Families of migrant workers who died during leave to get financial support
Jun 24, 2019-
The Foreign Employment Board has decided to distribute compensation to the families of 104 migrant workers who died in Nepal while on leave or during treatment when their work permits were still valid.
Dil Bandhu Subedi, the board’s spokesperson, told the Post that the decision was made after many families of the deceased migrant workers complained of not receiving any indemnity following the death of their loved ones while they were still employed with their companies abroad.
“After investigating into the complaints, the board has decided to give compensation to those families who meet the criteria and produce the required documents,” Subedi said.
The board secretariat has allocated Rs66.6 million for its compensation programme.
The families of deceased migrant workers could claim compensation from the Migrant Workers’ Welfare Fund (MWWF) within one year of their arrival to the country or end of their contract.
The government had extended the compensation claim period in 2017. Before that, the families of migrant workers were eligible for compensation only if their loved ones had died or suffered injuries in their countries of employment during their contract period.
With the latest decision of the board, the family of Tejendra Bhandari, who had died in a road accident in Saudi Arabia, will also get the government’s assistance.
Bhandari was involved in a road accident along with another Nepali man, Subash Tamang, on July 9, 2015. Both of them had suffered severe head injuries to the point where they were unrecognisable. When Bhandari died in the course of treatment, he was misidentified as Tamang and his body was repatriated to Tamang’s family.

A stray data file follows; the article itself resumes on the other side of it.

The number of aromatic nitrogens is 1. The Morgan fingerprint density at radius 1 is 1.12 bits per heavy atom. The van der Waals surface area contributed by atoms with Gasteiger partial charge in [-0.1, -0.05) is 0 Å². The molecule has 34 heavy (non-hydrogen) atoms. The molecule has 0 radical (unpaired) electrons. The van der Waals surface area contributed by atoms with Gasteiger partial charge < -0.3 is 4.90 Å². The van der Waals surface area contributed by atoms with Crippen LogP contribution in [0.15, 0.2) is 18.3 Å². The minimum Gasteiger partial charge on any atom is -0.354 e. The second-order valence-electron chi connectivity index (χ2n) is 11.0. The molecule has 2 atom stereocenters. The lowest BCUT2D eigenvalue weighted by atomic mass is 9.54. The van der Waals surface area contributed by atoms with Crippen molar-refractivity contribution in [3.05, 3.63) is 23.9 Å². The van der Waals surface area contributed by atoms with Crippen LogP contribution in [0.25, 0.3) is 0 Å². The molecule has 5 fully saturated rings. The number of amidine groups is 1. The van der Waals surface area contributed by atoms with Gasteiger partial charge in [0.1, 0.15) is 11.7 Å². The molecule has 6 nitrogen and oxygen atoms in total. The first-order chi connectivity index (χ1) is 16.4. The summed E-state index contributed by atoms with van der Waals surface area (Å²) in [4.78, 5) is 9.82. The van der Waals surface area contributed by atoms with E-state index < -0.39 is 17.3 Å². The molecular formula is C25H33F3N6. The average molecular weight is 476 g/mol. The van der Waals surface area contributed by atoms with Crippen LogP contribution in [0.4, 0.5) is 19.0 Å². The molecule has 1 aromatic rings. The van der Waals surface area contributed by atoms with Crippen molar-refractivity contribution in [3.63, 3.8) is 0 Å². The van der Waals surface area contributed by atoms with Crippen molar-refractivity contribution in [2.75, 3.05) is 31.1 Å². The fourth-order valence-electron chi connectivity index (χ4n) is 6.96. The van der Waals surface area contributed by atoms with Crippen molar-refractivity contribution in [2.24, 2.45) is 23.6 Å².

The case of mistaken identity was discovered after nearly one year.
By then, Tamang’s family had cremated Bhandari and claimed compensation from the government.
Tamang remains comatose since the accident.
“Since the death certificate was issued in the name of Subash Tamang, it was his family who received the compensation. The family of Tejendra Bhandari could neither cremate his body nor claim compensation,” said Subedi.
As per the board’s decision, Bhandari’s family will receive Rs 300,000, the same amount of compensation that the government was providing in 2015.
Meanwhile, the board is also preparing to bring back the 28 Nepali workers who are either paralysed or in coma in countries, including South Korea, Saudi Arabia, Kuwait, Qatar and the United Arab of Emirates.
According to Subedi, a task force has been formed to recommend the repatriation process of incapacitated workers, legal and policy mechanism for their treatment and estimated treatment cost, among others.
Published: 25-06-2019 07:00